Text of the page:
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The small group of British publicists who have collaborated in presenting “The Idea of the League of Nations" have long been working towards universal peace from an angle of their own. Under the chairmanship of Mr. H. G. Wells, they have formed The League of Free Nations Association, and have divided among themselves the principal problems connected with the formation of such a league, subject for extended study, appraisal, and suggestions for solution. The remarkable qualifications of this group assure to their treatise a high place in the literature of World Peace.
LEAGUE OF NATIONS
H. G. WELLS
in collaboration with
A. E. ZIMMERN
J. A. SPENDER
THE ATLANTIC MONTHLY PRESS
Copyright, 1919, by
THE ATLANTIC MONTHLY PRESS, INC.
ALL RIGHTS RESERVED
UNIFICATION of human affairs, to the extent at least of a cessation of war and a world-wide rule of international law, is no new idea; it can be traced through many centuries of history. It is found as an acceptable commonplace in a fragment, De Republica, of Cicero. It has, indeed, appeared in, and passed out of, the foreground of thought, and reappeared there, again and again.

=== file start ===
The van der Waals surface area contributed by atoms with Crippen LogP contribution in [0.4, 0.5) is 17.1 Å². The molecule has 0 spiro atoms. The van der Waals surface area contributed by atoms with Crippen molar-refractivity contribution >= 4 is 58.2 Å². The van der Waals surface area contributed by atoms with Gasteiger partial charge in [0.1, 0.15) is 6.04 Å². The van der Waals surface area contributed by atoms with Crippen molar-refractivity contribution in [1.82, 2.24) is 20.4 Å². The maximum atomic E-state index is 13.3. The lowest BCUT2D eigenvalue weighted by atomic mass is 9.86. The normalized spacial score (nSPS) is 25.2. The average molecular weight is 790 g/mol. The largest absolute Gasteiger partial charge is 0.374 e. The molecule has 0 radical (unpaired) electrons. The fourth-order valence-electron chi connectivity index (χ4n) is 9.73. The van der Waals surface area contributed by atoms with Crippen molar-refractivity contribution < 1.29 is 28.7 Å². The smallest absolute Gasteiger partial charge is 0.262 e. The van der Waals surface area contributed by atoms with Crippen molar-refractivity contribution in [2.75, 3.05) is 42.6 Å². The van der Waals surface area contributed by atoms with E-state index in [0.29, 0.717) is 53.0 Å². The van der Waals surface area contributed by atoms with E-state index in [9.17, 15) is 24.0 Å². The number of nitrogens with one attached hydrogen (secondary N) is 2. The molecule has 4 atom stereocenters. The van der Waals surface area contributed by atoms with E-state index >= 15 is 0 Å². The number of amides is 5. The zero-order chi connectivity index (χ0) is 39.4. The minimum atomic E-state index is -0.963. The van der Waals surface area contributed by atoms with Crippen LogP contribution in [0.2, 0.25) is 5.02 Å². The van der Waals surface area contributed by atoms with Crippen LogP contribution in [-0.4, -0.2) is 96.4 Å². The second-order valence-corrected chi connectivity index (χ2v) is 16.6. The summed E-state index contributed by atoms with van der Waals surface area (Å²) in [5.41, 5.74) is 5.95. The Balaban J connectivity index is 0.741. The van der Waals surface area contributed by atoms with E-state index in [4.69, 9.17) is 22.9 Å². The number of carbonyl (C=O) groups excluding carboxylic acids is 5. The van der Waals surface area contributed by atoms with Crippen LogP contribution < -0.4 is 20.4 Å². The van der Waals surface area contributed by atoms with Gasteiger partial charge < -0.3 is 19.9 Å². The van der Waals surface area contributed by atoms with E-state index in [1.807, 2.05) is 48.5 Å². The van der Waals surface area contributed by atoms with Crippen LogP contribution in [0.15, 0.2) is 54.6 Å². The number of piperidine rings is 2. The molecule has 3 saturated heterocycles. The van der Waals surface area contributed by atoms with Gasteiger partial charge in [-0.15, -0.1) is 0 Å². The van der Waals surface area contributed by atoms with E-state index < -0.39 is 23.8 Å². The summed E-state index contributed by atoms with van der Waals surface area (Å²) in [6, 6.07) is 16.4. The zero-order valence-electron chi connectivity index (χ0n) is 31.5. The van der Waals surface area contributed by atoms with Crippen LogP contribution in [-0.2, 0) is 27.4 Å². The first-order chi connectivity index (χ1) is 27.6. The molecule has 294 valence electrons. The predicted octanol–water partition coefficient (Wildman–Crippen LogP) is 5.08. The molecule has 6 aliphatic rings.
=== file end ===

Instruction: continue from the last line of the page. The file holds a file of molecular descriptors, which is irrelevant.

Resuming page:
Hitherto, however, if only on account of the limitations of geographical knowledge, the project has rarely been truly worldwide, though in some instances it has comprehended practically all the known world. Almost always there has been an excluded fringe of barbarians and races esteemed as less than men.
The Roman Empire realized the idea in a limited sphere and in a mechanical, despotic fashion. It was inherent in the propaganda of Islam- excluding the unbeliever. It was the dream of the medieval Church - a dream which, partly in harmony, partly in rivalry, with the mediæval Empire, it was constantly trying to realize, however ineffectually. (But here again the line was drawn against the infidel.) It may be said that the political unity of Christendom, overriding states and nations, was the orthodox and typical doctrine of the Middle Ages. The individual states were regarded as being, in the nature of things, members of one great body politic, presided over by the Pope or the Emperor or both. It was the idea of the world-supremacy of the Empire which inspired Dante's De Monarchia; but, as Lord Bryce has remarked, ‘Dante's book was an epilogue instead of a prophecy.' The Council of Constance (1414-1418) brought together the Christian princes of all countries, the higher dignitaries of the